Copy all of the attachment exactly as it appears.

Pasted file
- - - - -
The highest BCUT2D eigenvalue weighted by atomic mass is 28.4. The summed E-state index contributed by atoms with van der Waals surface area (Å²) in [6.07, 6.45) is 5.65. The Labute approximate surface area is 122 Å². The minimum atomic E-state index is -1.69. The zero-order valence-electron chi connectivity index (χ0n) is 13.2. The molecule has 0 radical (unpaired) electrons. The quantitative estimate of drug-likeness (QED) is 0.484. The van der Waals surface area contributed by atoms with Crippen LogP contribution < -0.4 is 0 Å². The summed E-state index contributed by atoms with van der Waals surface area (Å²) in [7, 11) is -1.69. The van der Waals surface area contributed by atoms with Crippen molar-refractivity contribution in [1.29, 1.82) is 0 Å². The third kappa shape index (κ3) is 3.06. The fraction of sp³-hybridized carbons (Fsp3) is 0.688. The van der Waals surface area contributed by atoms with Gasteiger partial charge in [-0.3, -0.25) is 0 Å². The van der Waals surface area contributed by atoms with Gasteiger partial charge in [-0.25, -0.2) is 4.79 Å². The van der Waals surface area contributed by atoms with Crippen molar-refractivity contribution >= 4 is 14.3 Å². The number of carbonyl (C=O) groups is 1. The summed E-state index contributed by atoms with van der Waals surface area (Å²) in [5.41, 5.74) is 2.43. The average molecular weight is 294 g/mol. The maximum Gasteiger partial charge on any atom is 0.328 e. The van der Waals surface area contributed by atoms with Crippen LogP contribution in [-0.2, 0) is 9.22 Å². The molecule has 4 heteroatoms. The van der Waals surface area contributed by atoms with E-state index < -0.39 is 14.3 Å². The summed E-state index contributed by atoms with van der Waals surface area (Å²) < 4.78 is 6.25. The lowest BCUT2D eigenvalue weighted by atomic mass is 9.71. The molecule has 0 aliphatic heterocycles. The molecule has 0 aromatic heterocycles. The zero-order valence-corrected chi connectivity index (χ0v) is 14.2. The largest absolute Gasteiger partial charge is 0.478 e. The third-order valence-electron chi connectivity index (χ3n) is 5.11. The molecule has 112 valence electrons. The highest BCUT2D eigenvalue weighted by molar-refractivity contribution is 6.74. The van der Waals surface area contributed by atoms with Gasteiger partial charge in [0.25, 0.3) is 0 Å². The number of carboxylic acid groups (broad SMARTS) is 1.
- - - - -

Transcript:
The highest BCUT2D eigenvalue weighted by atomic mass is 28.4. The summed E-state index contributed by atoms with van der Waals surface area (Å²) in [6.07, 6.45) is 5.65. The Labute approximate surface area is 122 Å². The minimum atomic E-state index is -1.69. The zero-order valence-electron chi connectivity index (χ0n) is 13.2. The molecule has 0 radical (unpaired) electrons. The quantitative estimate of drug-likeness (QED) is 0.484. The van der Waals surface area contributed by atoms with Crippen LogP contribution < -0.4 is 0 Å². The summed E-state index contributed by atoms with van der Waals surface area (Å²) in [7, 11) is -1.69. The van der Waals surface area contributed by atoms with Crippen molar-refractivity contribution in [1.29, 1.82) is 0 Å². The third kappa shape index (κ3) is 3.06. The fraction of sp³-hybridized carbons (Fsp3) is 0.688. The van der Waals surface area contributed by atoms with Gasteiger partial charge in [-0.3, -0.25) is 0 Å². The van der Waals surface area contributed by atoms with Gasteiger partial charge in [-0.25, -0.2) is 4.79 Å². The van der Waals surface area contributed by atoms with Crippen molar-refractivity contribution >= 4 is 14.3 Å². The number of carbonyl (C=O) groups is 1. The summed E-state index contributed by atoms with van der Waals surface area (Å²) in [5.41, 5.74) is 2.43. The average molecular weight is 294 g/mol. The maximum Gasteiger partial charge on any atom is 0.328 e. The van der Waals surface area contributed by atoms with Crippen LogP contribution in [-0.2, 0) is 9.22 Å². The molecule has 4 heteroatoms. The van der Waals surface area contributed by atoms with E-state index < -0.39 is 14.3 Å². The summed E-state index contributed by atoms with van der Waals surface area (Å²) < 4.78 is 6.25. The lowest BCUT2D eigenvalue weighted by atomic mass is 9.71. The molecule has 0 aliphatic heterocycles. The molecule has 0 aromatic heterocycles. The zero-order valence-corrected chi connectivity index (χ0v) is 14.2. The largest absolute Gasteiger partial charge is 0.478 e. The third-order valence-electron chi connectivity index (χ3n) is 5.11. The molecule has 112 valence electrons. The highest BCUT2D eigenvalue weighted by molar-refractivity contribution is 6.74. The van der Waals surface area contributed by atoms with Gasteiger partial charge in [0.25, 0.3) is 0 Å². The number of carboxylic acid groups (broad SMARTS) is 1.